Tucker Carlson delivers impassioned defense of white nationalist ‘Pizzagate’ conspiracy theorist

Brittany Pettibone was barred from the U.K., along with two other noted far-right figures.

Tucker Carlson complained on his show Tuesday night that three white nationalists who had been barred from entering the U.K. had been unfairly treated. (Credit: Fox News, screengrab)
Tucker Carlson complained on his show Tuesday night that three white nationalists who had been barred from entering the U.K. had been unfairly treated. (Credit: Fox News, screengrab)

Tucker Carlson used his prime-time spot on national TV this week to defend a group of white nationalists who believed in the Pizzagate conspiracy theory and who had previously tried to stop humanitarian ships from rescuing drowning migrants.

Noted Twitter troll Brittany Pettibone and her boyfriend, Austrian far-right activist Martin Sellner, were barred from entering the U.K. when they landed at Luton airport on Tuesday. Separately, far-right YouTube personality Lauren Southern was stopped by Border Officials at Calais and barred as well, with authorities saying her presence was “not conducive to the public good.” Immigration authorities removed Pettibone and Sellner based on intelligence that the two were planning to meet with far-right figure Tommy Robinson, and that their visit was designed “to insight [sic] tensions between local communities in the United Kingdom.”

On Tuesday night, Carlson dug in. “American YouTube personality Brittany Pettibone and her Austrian boyfriend were barred from entering the U.K., because they planned to interview Tommy Robinson, an outspoken critic of Islam,” Carlson said. “Then, on Monday, British police halted a visit by Canadian journalist Lauren Southern, on the grounds she was, quote, ‘a radical Christian,’ and therefore, possibly a terrorist.”

He complained, “Meanwhile, radical Muslims, more than 400 former ISIS fighters were welcomed.”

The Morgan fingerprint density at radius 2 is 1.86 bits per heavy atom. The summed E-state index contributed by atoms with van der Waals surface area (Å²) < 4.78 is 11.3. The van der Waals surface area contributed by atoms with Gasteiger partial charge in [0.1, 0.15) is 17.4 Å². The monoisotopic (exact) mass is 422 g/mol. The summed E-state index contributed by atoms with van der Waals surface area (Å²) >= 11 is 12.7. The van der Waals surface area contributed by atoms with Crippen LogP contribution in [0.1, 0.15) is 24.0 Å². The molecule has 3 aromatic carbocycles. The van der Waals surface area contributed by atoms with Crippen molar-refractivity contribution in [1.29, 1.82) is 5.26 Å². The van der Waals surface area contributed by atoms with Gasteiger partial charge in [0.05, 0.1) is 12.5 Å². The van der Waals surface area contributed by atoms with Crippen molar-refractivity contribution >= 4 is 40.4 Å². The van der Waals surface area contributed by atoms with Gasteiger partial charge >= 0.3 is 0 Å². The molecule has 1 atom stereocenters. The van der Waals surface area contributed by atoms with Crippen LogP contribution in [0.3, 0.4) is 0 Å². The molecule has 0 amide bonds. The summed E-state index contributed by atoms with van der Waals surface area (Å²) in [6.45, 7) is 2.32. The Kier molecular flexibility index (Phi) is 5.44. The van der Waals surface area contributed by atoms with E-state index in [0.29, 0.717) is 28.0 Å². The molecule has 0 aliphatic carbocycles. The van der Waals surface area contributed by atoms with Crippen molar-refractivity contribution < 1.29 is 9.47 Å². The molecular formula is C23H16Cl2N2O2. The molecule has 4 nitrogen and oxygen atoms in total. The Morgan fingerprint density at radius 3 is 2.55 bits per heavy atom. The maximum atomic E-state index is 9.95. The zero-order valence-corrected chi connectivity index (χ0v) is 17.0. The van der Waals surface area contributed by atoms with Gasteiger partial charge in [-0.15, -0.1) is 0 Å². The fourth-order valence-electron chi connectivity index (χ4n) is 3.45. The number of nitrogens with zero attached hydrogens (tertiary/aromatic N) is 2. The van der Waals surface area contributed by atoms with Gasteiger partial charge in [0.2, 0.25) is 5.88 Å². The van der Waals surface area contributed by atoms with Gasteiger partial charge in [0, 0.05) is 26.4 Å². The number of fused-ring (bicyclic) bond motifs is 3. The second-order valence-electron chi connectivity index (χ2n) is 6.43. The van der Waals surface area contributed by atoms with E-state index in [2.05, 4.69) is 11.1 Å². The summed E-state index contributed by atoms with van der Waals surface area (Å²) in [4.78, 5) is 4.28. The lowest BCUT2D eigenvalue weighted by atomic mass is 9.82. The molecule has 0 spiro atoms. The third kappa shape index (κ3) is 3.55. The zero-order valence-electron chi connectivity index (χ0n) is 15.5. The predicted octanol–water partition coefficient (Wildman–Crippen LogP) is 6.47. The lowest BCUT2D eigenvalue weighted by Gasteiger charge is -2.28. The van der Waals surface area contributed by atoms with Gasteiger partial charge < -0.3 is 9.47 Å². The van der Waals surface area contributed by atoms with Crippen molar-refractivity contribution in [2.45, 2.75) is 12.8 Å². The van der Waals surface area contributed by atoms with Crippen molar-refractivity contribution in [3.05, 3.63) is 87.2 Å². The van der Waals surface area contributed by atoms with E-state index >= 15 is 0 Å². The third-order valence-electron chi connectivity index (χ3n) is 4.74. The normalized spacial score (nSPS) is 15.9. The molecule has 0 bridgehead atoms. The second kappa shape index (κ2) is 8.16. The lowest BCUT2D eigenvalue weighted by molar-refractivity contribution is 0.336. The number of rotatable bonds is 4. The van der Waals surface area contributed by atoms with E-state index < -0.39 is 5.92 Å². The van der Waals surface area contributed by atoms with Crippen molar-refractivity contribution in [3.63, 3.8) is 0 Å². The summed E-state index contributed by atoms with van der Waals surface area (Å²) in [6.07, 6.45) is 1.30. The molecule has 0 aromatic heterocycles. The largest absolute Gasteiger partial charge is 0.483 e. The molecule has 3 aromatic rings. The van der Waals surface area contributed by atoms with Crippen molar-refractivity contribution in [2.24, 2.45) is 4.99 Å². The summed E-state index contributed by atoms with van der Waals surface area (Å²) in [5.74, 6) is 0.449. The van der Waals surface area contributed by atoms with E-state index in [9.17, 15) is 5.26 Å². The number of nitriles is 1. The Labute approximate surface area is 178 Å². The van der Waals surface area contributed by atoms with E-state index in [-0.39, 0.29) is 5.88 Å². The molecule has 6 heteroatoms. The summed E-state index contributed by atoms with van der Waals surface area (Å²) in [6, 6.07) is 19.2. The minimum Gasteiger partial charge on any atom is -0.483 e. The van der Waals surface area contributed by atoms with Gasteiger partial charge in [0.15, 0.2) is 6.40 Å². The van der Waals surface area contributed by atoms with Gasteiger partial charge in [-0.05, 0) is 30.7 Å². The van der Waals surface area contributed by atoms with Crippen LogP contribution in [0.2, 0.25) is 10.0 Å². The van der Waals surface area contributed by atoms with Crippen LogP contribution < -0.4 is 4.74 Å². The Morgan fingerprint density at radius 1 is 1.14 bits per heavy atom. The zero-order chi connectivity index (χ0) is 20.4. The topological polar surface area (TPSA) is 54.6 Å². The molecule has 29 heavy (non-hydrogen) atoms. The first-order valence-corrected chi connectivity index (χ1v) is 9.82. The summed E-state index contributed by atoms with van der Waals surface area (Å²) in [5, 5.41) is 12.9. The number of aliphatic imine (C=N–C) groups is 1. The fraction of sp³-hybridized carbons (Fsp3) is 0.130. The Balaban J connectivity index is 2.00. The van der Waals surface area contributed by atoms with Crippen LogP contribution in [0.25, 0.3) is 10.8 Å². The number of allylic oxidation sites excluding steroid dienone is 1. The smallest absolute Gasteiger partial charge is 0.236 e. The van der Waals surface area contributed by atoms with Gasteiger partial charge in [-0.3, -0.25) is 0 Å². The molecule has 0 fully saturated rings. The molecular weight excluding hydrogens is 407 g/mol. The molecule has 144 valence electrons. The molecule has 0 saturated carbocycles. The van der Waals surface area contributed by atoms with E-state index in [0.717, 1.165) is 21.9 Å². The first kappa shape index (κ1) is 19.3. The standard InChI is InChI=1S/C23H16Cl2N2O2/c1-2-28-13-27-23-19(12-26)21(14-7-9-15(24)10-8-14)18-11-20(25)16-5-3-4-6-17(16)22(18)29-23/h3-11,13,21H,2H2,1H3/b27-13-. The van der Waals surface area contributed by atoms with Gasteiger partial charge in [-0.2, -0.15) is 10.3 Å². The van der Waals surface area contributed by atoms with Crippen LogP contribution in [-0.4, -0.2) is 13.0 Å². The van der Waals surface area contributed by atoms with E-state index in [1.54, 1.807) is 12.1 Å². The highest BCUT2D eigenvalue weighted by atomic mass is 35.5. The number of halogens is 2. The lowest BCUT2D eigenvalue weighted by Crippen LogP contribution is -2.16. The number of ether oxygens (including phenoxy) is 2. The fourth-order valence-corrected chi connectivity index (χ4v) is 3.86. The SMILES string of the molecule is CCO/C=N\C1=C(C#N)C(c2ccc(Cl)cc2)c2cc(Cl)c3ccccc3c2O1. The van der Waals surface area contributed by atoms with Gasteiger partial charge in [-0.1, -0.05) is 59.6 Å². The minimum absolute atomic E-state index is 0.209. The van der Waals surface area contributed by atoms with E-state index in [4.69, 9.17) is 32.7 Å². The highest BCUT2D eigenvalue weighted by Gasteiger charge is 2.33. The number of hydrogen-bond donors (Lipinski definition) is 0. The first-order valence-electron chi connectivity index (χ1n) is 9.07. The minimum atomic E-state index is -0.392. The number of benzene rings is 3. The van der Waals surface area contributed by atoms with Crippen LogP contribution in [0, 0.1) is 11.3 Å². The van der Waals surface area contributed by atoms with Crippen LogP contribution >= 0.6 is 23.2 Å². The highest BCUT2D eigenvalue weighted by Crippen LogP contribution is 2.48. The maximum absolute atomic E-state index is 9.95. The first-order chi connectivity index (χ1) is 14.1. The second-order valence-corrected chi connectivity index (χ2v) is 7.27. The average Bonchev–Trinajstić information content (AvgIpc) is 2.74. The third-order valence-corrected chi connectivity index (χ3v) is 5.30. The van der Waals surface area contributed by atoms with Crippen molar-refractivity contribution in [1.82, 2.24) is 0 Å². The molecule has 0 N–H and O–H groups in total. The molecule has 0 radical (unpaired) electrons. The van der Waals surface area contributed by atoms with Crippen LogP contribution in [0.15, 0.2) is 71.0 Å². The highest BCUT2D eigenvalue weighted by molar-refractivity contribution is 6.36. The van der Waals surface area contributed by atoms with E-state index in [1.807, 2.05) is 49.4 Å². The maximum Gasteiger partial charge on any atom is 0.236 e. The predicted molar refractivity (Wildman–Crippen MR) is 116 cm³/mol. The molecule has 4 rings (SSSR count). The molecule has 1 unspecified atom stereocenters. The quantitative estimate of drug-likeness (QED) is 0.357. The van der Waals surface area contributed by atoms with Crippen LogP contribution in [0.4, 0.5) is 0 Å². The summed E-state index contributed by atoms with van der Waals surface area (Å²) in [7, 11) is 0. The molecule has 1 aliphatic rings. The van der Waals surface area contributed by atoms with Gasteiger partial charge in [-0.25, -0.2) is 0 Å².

Pettibone previously described herself as “one of the leading authorities on Pizzagate,” a fringe conspiracy theory that claims former Hillary Clinton campaign chairman John Podesta is involved in an international child sex ring. The unfounded conspiracy, which has been debunked several times over, inspired an armed North Carolina man to visit Comet Ping Pong Pizza in Washington D.C. in 2016, where he attempted to search the premises for sexually abused children he believed were tied to the sex ring. Unsurprisingly, he found no evidence to support the theory, and was arrested by local police after firing several shots in the air with his assault-style rifle.


Southern, Pettibone, and Sellner were also all involved in attempts last summer to stop humanitarian ships from rescuing migrants who were drowning in the Mediterranean Sea; the three claimed that the migrants were part of a continental “invasion.” Unfortunately, their boat ran into trouble and they found themselves being rescued by the very humanitarian groups they were protesting.

Naturally, Carlson glossed over all this on Tuesday night, instead choosing to interview far-right British media personality Katie Hopkins about how the U.K. barring Pettibone, Sellner, and Southern proved the nation “really hates itself, its heritage, its own people.”

“It seems…that being white is considered wrong, being Christian is considered wrong, Trump is wrong,” Hopkins told Carlson. “To be Islamic is right, to welcome back jihadis is right, we shouldn’t prosecute them, we should embrace them. It’s really getting to a point here in the U.K. when we’re up there on the endangered species list. To be a white, Christian, conservative woman like myself, I’m right up there on the endangered species list…up there with the black rhino — and the black rhino’s got an advantage because he’s black.”

Hopkins was previously a presenter on Britain’s LBC radio, where she was sacked after she tweeted that “we need a final solution” in wake of the Manchester Arena bombing. Prior to that, she worked for MailOnline, where she was repeatedly taken to court for libel and defamation, costing her employers tens of thousands of pounds in damages and legal fees. (Disclosure: the author of this article previously worked for MailOnline.)

Hopkins now works for Rebel Media, the same far-right company with which Tommy Robinson works, and with which Southern has worked previously.

This isn’t the first time Tucker has waded in to defend the far-right without knowing all the facts. Last September, he defended the social media site Gab, which was described by The New York Times as a “digital safe space for the far-right.” Had Tucker done his research, he would know that the number of extremism-related arrests in the U.K. rose to a record high last year, far from the “embrace” that Hopkins suggests.